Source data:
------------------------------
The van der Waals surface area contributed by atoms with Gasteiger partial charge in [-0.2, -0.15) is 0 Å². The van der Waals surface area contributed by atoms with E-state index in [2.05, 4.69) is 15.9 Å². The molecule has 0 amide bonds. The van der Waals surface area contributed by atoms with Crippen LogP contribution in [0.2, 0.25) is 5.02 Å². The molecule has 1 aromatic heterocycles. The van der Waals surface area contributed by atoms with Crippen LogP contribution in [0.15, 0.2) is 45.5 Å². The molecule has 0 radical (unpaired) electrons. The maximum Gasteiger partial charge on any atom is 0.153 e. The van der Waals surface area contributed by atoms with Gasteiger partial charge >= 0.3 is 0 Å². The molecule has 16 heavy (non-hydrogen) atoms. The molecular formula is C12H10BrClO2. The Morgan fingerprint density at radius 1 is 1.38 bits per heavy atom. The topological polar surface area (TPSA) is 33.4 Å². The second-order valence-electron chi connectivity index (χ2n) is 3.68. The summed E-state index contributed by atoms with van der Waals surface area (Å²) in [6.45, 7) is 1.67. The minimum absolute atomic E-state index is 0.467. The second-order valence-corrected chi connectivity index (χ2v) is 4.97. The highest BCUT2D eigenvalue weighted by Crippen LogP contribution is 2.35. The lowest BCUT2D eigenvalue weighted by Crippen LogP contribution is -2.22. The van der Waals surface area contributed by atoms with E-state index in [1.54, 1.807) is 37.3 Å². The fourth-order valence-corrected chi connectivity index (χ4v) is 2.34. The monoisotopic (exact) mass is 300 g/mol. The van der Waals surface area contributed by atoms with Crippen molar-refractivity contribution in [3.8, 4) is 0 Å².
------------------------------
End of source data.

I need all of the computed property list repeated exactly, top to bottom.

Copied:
The van der Waals surface area contributed by atoms with Gasteiger partial charge in [-0.2, -0.15) is 0 Å². The van der Waals surface area contributed by atoms with E-state index in [2.05, 4.69) is 15.9 Å². The molecule has 0 amide bonds. The van der Waals surface area contributed by atoms with Crippen LogP contribution in [0.2, 0.25) is 5.02 Å². The molecule has 1 aromatic heterocycles. The van der Waals surface area contributed by atoms with Crippen LogP contribution in [0.15, 0.2) is 45.5 Å². The molecule has 0 radical (unpaired) electrons. The maximum Gasteiger partial charge on any atom is 0.153 e. The van der Waals surface area contributed by atoms with Gasteiger partial charge >= 0.3 is 0 Å². The molecule has 16 heavy (non-hydrogen) atoms. The molecular formula is C12H10BrClO2. The Morgan fingerprint density at radius 1 is 1.38 bits per heavy atom. The topological polar surface area (TPSA) is 33.4 Å². The second-order valence-electron chi connectivity index (χ2n) is 3.68. The summed E-state index contributed by atoms with van der Waals surface area (Å²) in [6.45, 7) is 1.67. The minimum absolute atomic E-state index is 0.467. The second-order valence-corrected chi connectivity index (χ2v) is 4.97. The highest BCUT2D eigenvalue weighted by Crippen LogP contribution is 2.35. The lowest BCUT2D eigenvalue weighted by Crippen LogP contribution is -2.22. The van der Waals surface area contributed by atoms with E-state index in [1.54, 1.807) is 37.3 Å². The fourth-order valence-corrected chi connectivity index (χ4v) is 2.34. The monoisotopic (exact) mass is 300 g/mol. The van der Waals surface area contributed by atoms with Crippen molar-refractivity contribution in [3.8, 4) is 0 Å².